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Prediction Markets In The Laboratory

Listed author(s):
  • Cary Deck
  • David Porter

The idea that there is wisdom from the collective has been forcefully described in “The Wisdom of the Crowds” by James Surowiecki, who argues that the aggregation of information in groups results in better decisions than those that are afforded by any single member of the group. Markets, like opinion polls, are one mechanism for aggregating disparate pieces of information. The aggregation properties of prices were first noted by Hayek (1945) and were formally examined by Muth (1961). In particular, Hayek argues that market prices serve the purpose of sharing and coordinating local and personal knowledge, while Muth shows that markets do not waste information and that the current price contains all the information available from market participants.

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Article provided by Wiley Blackwell in its journal Journal of Economic Surveys.

Volume (Year): 27 (2013)
Issue (Month): 3 (07)
Pages: 589-603

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Handle: RePEc:bla:jecsur:v:27:y:2013:i:3:p:589-603
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  1. Jan Hansen & Carsten Schmidt & Martin Strobel, 2004. "Manipulation in political stock markets - preconditions and evidence," Applied Economics Letters, Taylor & Francis Journals, vol. 11(7), pages 459-463.
  2. Manski, Charles F., 2006. "Interpreting the predictions of prediction markets," Economics Letters, Elsevier, vol. 91(3), pages 425-429, June.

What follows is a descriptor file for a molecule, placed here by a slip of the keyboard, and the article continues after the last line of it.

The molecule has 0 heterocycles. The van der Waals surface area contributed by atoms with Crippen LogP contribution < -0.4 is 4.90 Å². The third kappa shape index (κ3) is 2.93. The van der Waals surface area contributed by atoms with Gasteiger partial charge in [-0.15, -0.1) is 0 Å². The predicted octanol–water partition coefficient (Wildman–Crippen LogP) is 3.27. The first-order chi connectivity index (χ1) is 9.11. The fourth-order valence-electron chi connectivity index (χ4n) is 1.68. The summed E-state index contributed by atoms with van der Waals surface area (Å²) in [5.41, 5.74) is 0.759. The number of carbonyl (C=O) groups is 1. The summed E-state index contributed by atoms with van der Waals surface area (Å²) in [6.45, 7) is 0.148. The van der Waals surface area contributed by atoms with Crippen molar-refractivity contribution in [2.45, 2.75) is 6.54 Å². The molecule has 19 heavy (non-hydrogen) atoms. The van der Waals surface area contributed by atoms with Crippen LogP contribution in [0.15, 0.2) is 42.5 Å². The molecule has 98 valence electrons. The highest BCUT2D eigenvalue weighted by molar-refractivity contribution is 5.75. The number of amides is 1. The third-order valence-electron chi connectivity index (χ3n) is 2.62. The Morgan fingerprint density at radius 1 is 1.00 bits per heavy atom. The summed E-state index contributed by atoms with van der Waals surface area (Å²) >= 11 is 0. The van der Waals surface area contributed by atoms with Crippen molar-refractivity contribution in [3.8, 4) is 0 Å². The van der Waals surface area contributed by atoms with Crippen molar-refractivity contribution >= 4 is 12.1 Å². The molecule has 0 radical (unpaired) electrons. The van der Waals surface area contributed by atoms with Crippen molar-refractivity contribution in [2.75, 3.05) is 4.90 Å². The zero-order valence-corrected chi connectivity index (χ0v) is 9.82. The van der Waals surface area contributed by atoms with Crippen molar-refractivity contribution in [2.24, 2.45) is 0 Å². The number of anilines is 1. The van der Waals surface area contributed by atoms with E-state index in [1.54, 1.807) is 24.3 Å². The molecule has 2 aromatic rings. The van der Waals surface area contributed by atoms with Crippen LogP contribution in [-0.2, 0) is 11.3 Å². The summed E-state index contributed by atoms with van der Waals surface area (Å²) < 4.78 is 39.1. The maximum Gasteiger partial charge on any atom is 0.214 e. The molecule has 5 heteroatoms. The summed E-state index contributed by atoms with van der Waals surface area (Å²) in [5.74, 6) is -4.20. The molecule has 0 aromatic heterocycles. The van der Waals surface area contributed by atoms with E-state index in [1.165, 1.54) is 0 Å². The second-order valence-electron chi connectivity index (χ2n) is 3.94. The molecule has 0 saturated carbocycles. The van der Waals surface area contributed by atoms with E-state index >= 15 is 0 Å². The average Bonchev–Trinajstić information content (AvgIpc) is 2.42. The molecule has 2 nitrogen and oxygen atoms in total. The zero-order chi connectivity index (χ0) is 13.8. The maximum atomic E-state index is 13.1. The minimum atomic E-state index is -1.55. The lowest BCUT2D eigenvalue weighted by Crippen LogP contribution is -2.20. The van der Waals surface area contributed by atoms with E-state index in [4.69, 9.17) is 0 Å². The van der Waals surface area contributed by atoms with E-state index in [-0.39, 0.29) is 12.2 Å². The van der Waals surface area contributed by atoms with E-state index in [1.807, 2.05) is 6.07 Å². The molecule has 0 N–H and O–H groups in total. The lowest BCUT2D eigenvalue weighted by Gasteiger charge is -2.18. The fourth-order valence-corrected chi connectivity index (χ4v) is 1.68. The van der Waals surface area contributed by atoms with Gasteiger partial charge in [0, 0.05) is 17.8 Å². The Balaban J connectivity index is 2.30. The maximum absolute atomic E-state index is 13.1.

3. Plott, Charles R & Sunder, Shyam, 1982. "Efficiency of Experimental Security Markets with Insider Information: An Application of Rational-Expectations Models," Journal of Political Economy, University of Chicago Press, vol. 90(4), pages 663-698, August.
  4. Helena Veiga & Marc Vorsatz, 2010. "Information aggregation in experimental asset markets in the presence of a manipulator," Experimental Economics, Springer;Economic Science Association, vol. 13(4), pages 379-398, December.
  5. Paul J. Healy & Sera Linardi & J. Richard Lowery & John O. Ledyard, 2010. "Prediction Markets: Alternative Mechanisms for Complex Environments with Few Traders," Management Science, INFORMS, vol. 56(11), pages 1977-1996, November.
  6. Plott, Charles R & Sunder, Shyam, 1988. "Rational Expectations and the Aggregation of Diverse Information in Laboratory Security Markets," Econometrica, Econometric Society, vol. 56(5), pages 1085-1118, September.
  7. Graefe, Andreas & Armstrong, J. Scott, 2011. "Comparing face-to-face meetings, nominal groups, Delphi and prediction markets on an estimation task," International Journal of Forecasting, Elsevier, vol. 27(1), pages 183-195, January.
  8. Charles Noussair & Steven Tucker, 2006. "Futures Markets And Bubble Formation In Experimental Asset Markets ," Pacific Economic Review, Wiley Blackwell, vol. 11(2), pages 167-184, 06.
  9. Ivo Blohm & Christoph Riedl & Johann F\"uller & Orhan K\"oroglu & Jan Marco Leimeister & Helmut Krcmar, 2012. "The Effects of Prediction Market Design and Price Elasticity on Trading Performance of Users: An Experimental Analysis," Papers 1204.3457, arXiv.org.
  10. Hanson, Robin & Oprea, Ryan & Porter, David, 2006. "Information aggregation and manipulation in an experimental market," Journal of Economic Behavior & Organization, Elsevier, vol. 60(4), pages 449-459, August.
  11. repec:spr:infosf:v:5:y:2003:i:1:d:10.1023_a:1022002107255 is not listed on IDEAS
  12. Camerer, Colin F, 1987. "Do Biases in Probability Judgment Matter in Markets? Experimental Evidence," American Economic Review, American Economic Association, vol. 77(5), pages 981-997, December.
  13. Vernon L. Smith, 1994. "Economics in the Laboratory," Journal of Economic Perspectives, American Economic Association, vol. 8(1), pages 113-131, Winter.
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